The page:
But it depends on where the player seeks meaning, and this depends on the human nature, where we as human individual seek meaning.
Lets start with a forest. When you walk through a forest, the meaning of this forest could be a location where you can feel good and free, a safe habour, a place you know. There's a natural order in a forest, the distance between trees, the light which reaches the ground determines the vegetation, but most people will not count the leafs on the ground, because the forest arised in a random manner depending on some existing parameter (i.e. biome). This is something we can try to capture with procedural content generation quite easily.
On the other hand think about an university. A great campus, with many buildings, different field of research gathered in only one or two building complexes. The cafeteria, parking slots, means of transport are structured in certain ways, sometimes in a logical way, sometimes historically based. Even if it is easy to generate buildings, streets, parking slots etc. it will be hard to generate a meaningful combination of it to represent an university. This introduce two difficulties, first how to generate something which has been designed by humans and how to combine smaller meaningful parts into something greater without loosing the meaning. Think about a parking slot, which has the meaing of, yeah, park your car to reach your destination on foot. Generating the parking slot 25 km of your destination would loose any meaning, on the other hand adding a fast traffic connection between parking slot and target destination would introduce a meaning.
The first class of PCG, natural content like forest, terrain, islands is easy, but the second class of PCG, human designed content, needs more engineering.
A practical approach is to start with designed content and try to break it up and recombine it in a meaningful way. The trick is, to start with designed content and don't try to generate designed content first.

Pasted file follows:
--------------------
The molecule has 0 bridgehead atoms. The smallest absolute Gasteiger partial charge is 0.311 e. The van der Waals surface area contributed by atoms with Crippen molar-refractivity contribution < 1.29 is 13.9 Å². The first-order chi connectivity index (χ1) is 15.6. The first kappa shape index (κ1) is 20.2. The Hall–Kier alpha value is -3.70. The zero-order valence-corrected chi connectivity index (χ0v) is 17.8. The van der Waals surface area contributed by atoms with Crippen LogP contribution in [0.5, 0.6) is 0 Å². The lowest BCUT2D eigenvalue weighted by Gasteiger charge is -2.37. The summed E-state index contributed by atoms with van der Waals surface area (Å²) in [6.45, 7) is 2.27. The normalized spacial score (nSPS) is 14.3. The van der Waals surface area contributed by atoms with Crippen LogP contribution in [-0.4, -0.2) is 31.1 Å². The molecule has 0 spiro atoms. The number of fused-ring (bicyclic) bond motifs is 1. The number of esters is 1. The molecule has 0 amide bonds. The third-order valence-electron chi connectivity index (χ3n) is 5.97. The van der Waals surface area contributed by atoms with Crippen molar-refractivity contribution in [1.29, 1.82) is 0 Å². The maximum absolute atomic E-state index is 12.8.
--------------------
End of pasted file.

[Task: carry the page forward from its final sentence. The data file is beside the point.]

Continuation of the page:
In our campus example we would divide the campus into different areas like parking slots, mensa, research complex, inhabitants, traffic stations etc. The second step would be to define rules of combinations, i.e. the parking slots should be near the research complex, the inhabitants needs a connecting to traffic stations etc. When done, pick a part and try to break it up in a similar way, i.e. the inhabitants, they could be made up of different building types, a supermarket, a small park etc. This way you break up your target content in a top-down manner, but sometimes it will really hard to break it up any further.
The rescue comes in form of templates, that are small, meaningful, designed pieces of content. That's it, don't try to break up everything, sometimes it is much better and easier to design a bag full of meaningful templates instead of generating complex, chaotic, meaningless content.
Implementation of the rules are the hardest part. Different content will require different rules which will eventually requires different algorithms and approaches, there's no best way to do it. But I found graphs really useful when recombining structured data. There're lot of graph algorithms (i.e. kruskal, dijkstra, A* etc) around which will help you to solve certain problems.
- use designed content in form of templates
- design rules of combinations
- work top-down, not bottom-up
- never loose the focus on meaning